Libraries around the world have a long tradition of maintaining authority files to assure the consistent presentation and indexing of names. As library authority files have become available online, …
Libraries around the world have a long tradition of maintaining authority files to assure the consistent presentation and indexing of names. As library authority files have become available online, the authority data has become accessible -- and many have been published as Linked Open Data (LOD) -- but names in one library authority file typically had no link to corresponding records for persons and organizations in other library authority files. After a successful experiment in matching the Library of Congress/NACO authority file with the German National Library's authority file, an online system called the Virtual International Authority File was developed to facilitate sharing by ingesting, matching, and displaying the relations between records in multiple authority files.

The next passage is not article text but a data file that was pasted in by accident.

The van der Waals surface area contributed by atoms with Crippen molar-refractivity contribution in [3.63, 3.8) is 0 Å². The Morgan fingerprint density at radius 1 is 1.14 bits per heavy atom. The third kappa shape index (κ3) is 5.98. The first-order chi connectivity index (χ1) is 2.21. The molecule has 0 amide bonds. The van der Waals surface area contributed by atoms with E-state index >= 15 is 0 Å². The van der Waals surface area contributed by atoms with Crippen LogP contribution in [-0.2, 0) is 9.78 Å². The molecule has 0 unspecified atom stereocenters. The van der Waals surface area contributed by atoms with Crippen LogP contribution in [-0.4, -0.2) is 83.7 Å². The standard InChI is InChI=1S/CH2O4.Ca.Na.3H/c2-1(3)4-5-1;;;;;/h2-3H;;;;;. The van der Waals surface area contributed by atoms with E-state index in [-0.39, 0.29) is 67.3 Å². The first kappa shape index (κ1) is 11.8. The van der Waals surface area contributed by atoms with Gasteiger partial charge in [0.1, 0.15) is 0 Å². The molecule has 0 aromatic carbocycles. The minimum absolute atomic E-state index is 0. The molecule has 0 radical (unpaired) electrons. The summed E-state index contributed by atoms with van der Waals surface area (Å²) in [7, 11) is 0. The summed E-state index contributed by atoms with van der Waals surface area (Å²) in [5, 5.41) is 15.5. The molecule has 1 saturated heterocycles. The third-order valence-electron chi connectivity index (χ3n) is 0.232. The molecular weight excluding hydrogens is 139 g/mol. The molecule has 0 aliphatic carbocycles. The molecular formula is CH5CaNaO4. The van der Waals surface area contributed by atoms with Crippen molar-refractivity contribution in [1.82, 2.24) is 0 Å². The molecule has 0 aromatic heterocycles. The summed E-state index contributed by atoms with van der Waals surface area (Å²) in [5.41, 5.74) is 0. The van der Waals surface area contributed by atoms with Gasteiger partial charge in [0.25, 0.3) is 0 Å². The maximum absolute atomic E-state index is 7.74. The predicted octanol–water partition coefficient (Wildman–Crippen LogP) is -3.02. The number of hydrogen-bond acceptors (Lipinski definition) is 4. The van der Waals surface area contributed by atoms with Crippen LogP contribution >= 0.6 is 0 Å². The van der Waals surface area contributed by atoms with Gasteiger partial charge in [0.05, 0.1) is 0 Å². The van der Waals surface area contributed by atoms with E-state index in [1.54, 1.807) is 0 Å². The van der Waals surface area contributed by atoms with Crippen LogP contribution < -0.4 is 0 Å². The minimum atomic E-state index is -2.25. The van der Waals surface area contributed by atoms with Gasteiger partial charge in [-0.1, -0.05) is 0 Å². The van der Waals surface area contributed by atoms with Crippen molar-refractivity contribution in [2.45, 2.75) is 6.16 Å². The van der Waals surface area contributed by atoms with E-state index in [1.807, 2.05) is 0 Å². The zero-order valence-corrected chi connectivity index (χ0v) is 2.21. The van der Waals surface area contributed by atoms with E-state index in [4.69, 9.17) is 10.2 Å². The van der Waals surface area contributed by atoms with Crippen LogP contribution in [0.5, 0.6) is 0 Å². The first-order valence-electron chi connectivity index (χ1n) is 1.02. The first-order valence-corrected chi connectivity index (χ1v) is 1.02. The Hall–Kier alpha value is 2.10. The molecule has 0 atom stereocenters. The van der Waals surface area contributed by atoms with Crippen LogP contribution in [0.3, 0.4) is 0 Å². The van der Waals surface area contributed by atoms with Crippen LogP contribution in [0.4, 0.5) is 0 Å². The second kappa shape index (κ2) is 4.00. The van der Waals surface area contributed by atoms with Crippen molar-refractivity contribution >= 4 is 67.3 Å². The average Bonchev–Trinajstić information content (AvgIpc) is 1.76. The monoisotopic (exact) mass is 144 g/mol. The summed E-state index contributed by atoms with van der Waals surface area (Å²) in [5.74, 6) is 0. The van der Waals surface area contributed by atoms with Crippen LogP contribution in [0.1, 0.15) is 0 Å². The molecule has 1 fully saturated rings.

The Virtual International Authority File (VIAF) has grown from three source files in 2007 to more than two dozen files today. The system harvests authority records, enhances them with bibliographic information and brings them together into clusters when it is confident the records describe the same identity. Although the most visible part of VIAF is a HTML interface, the API beneath it supports a linked data view of VIAF with URIs representing the identities themselves, not just URIs for the clusters. It supports names for person, corporations, geographic entities, works, and expressions. With English, French, German, Spanish interfaces (and a Japanese in process), the system is used around the world, with over a million queries per day.
Thomas Hickey is Chief Scientist at OCLC where he helped found OCLC Research. Current interests include metadata creation and editing systems, authority control, parallel systems for bibliographic processing, and information retrieval and display. In addition to implementing VIAF, his group looks into exploring Web access to metadata, identification of FRBR works and expressions in WorldCat, the algorithmic creation of authorities, and the characterization of collections. He has an undergraduate degree in Physics and a Ph.D. in Library and Information Science.